Divorce is consistently ranked one of the most stressful experiences a person can have.
Not only is ending a relationship complicated emotionally, but it can also be a logistical nightmare. Divorce often leads to one or both partners moving somewhere new, disentangling finances, and working out custody arrangements if there are kids in the mix. There is a lot of upheaval that goes along with divorce, which can add to the intense feelings of stress and grief. When you’re feeling overwhelmed, it can be a sign that you need to do some taking care of yourself.
As much as it doesn’t feel like you have the time or energy to practice self-care when you’re going through a divorce, you still need to prioritize yourself. Remember, self-care is not selfish, even when you have a lot going on. Making a plan for how you’ll tend to yourself in the midst of divorce can go a long way.
As we’ve discussed on the blog before, grief can be experienced over number of things. People grieve because they leave jobs or cities, because friendships end, because their pets die, because they missed a big opportunity. Anything that can cause a disruption in your life can be a source of grief. Breakups are a huge disruption. You go from having someone be a main source of support in your life to having them be a stranger almost overnight. That will undoubtedly disrupt your life. You don’t have to be married to someone to grieve the end of a relationship, either. You can grieve lost relationships of all shades, from platonic to romantic and everything in between.
The end of a relationship can often be a lonely time. Someone you used to go to for support is no longer available to you, so you may feel like you have no way to cope. That’s why it can be helpful to have some ideas in mind for ways you can practice self-care during divorce. Here are some suggestions that may be helpful to you from our therapists:
Don’t make so many decisions
When you’re overwhelmed, the thought of making a million little decisions every day might seem totally impossible. It can be helpful to develop schedules or routines to make your life a little simpler in this time. Can you plan out what to eat in advance or follow a loose theme each night (Meatless Mondays? Stir Fry Saturdays?) to cut out some of those decisions? Can you stick to a general theme for outfits so you don’t have to reinvent the wheel every day? Think of some ways your decision making energy gets used up throughout the day and make a plan to cut out some of those decisions.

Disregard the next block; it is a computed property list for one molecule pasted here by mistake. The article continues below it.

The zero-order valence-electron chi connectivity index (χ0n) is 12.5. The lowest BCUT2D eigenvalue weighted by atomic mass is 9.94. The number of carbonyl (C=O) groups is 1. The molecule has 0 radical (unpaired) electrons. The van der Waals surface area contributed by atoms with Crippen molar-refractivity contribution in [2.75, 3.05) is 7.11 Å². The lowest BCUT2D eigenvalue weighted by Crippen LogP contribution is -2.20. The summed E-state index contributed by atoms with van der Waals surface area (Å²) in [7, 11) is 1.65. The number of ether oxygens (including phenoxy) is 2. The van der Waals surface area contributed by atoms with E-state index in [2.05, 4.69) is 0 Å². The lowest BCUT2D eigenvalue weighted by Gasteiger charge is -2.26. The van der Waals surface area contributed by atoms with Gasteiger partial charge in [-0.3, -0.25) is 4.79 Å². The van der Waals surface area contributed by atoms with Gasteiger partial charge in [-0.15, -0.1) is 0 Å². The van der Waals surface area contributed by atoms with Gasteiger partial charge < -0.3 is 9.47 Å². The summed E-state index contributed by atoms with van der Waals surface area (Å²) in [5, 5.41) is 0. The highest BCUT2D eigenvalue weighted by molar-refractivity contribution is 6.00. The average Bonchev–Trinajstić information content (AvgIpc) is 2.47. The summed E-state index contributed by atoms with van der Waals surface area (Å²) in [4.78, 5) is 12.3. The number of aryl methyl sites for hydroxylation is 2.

Follow a schedule or routine
Try to set up new routines that feel good to you, not just because you feel like you should be doing them. What would be your ideal way to wake up each day? Try to make one small change that can help that become a reality. It can be especially painful to try to find your footing in a routine when your old routine was entwined with your partner’s. It’s okay to grieve the loss of your routine in addition to the loss of your relationship – that’s a lot of change at once.
Talk about your feelings
It can be so tempting to bottle everything up when you’re going through a divorce. You might feel shame that your relationship has ended, or you might think it was a failure. However, when we bottle up our feelings (especially shame) they only grow. It’s important to talk it out in whatever way you can. If you don’t have anyone to talk to in person, sit in front of a mirror and talk to yourself. When you hear yourself speak your feelings aloud, it can help release some of their power. Other options for people to talk to would be a trusted friend or relative, a therapist, your primary care physician, or local support groups.
The point of practicing self-care during divorce is to help make you feel better. However, if you’re always being mean to yourself it’s going to be hard to feel better. Even when you feel like beating yourself up, give yourself the compassion you’d give to a friend. Or imagine a younger version of yourself. Would you say this stuff to them? Probably not. You deserve your own self-compassion, especially when going through something tough.
When there are so many loose ends to work out, as there are with divorce, it can be tempting to get caught up in worry. Worry about the future and how you’ll cope. Or about finances or custody. Worry about mistakes you feel you made in the relationship. However, worry is not helpful. Ruminating on what you dread or what is hard for you is a recipe for misery. When you feel those thoughts of worry come up, a mindfulness practice can help you let them pass by instead of letting them control you.
Try an app on your phone specifically designed for mindfulness or meditation and use a guided meditation to get a feel for what it’s like. The important part of mindfulness is to suspend judgment – so if you’re having a hard time letting your worry go, that’s okay. Just be kind to yourself as you notice those thoughts and let them pass.
Divorce is never easy, even if it’s the right choice for you and your relationship. You deserve to feel supported as you go through the process, including supporting yourself. It can seem like a waste of time to practice self-care during divorce, but you are worthy of care, no matter what else is going on in your life. If you’re looking for more support through the divorce process, our clinicians can help.